Big Four firm Deloitte has dropped its £1bn damages case against the Bank of
England after a High Court reserve judgement said the BCCI case was no longer in
the best interests of creditors.
Deloitte claimed that the Bank had failed to protect investors when BCCI
collapsed in 1991 and 6,500 people lost money, although the Bank has always
denied it was negligent.
According to a BBC report, Bank of England director Mervyn King was
pleased with the outcome.
‘There has never been a shred of evidence to support these disgraceful
allegations, and the case has collapsed as we always expected it would,’ King
was reported as saying.
Deloitte said it dropped the case as it believed it could recover money
outstanding more efficiently through other channels.
In 1993 Deloitte believed it would only be able to return 10% of lost funds
to creditors but has raised that expectation to 81%.
BCCI was founded by Pakistani banker Agha Hassan Abedi. The bank lost large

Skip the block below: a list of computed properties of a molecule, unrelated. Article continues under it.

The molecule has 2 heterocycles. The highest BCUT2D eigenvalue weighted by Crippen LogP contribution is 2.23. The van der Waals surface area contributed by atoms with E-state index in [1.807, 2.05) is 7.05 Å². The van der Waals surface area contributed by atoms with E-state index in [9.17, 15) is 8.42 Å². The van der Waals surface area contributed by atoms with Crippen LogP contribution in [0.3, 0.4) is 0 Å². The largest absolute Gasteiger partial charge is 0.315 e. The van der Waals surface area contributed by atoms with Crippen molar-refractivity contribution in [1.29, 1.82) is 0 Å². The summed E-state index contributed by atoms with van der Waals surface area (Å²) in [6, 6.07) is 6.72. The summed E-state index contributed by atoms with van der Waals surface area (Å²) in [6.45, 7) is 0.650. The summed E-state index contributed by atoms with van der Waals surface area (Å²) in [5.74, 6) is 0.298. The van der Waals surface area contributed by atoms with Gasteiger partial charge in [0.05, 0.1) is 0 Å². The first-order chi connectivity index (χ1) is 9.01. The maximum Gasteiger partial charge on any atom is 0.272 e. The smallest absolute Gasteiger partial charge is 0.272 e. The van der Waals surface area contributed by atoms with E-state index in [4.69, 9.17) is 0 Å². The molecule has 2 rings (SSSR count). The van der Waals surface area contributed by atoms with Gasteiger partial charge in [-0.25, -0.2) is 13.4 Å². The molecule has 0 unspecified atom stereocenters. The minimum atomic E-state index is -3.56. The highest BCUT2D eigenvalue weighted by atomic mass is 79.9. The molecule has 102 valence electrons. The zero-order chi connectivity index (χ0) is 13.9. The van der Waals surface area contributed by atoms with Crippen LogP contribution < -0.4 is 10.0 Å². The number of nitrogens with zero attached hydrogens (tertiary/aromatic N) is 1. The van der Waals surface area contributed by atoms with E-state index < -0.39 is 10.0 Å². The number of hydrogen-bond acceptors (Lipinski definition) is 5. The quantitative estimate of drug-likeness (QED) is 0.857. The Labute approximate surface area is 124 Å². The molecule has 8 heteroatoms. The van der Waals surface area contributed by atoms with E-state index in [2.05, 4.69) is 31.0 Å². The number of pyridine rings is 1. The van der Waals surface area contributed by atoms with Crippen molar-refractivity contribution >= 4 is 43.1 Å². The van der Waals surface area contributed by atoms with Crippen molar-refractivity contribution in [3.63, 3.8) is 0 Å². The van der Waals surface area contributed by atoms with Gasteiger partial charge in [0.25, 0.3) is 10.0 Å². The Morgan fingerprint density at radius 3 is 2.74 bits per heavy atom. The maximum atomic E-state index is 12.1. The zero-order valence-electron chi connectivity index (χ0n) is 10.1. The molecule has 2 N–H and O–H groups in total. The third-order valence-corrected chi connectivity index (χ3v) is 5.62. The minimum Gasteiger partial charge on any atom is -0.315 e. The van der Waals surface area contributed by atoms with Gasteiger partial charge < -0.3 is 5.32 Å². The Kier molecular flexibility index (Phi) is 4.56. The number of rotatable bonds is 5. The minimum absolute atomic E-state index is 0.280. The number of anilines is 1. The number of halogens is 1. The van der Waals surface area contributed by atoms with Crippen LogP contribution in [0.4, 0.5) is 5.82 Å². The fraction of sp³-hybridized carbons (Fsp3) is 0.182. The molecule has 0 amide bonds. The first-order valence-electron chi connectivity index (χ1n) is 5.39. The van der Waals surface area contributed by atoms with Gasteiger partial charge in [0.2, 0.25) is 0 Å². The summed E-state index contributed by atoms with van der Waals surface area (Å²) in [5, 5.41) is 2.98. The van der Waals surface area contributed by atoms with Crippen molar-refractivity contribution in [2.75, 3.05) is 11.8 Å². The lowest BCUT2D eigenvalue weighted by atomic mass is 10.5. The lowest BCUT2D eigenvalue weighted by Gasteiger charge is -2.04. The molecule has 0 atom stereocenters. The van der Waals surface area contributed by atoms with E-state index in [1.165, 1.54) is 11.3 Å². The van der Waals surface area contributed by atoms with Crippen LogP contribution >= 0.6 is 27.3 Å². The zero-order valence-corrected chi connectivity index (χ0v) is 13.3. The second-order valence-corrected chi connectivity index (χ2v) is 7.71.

sums of money after starting up lending operations, foreign currency dealings
and deposit accounts in 69 countries.
BCCI was allegedly linked with the money laundering schemes of drug dealers
The second largest improvement in ‘significant’ levels of financial distress since the EU Referendum was in professional services, found research from Begbies Traynor
Steve Absolom and Will Wright from KPMG Restructuring have been appointed joint administrators to City Motor Holdings and associated companies
Partners from Johnston Carmichael have been appointed as joint administrators to Axon Well Interventions Products UK
Begbies Traynor have been appointed administrators of William Anelay Ltd, York, one of Britain’s longest-established construction and heritage restoration companies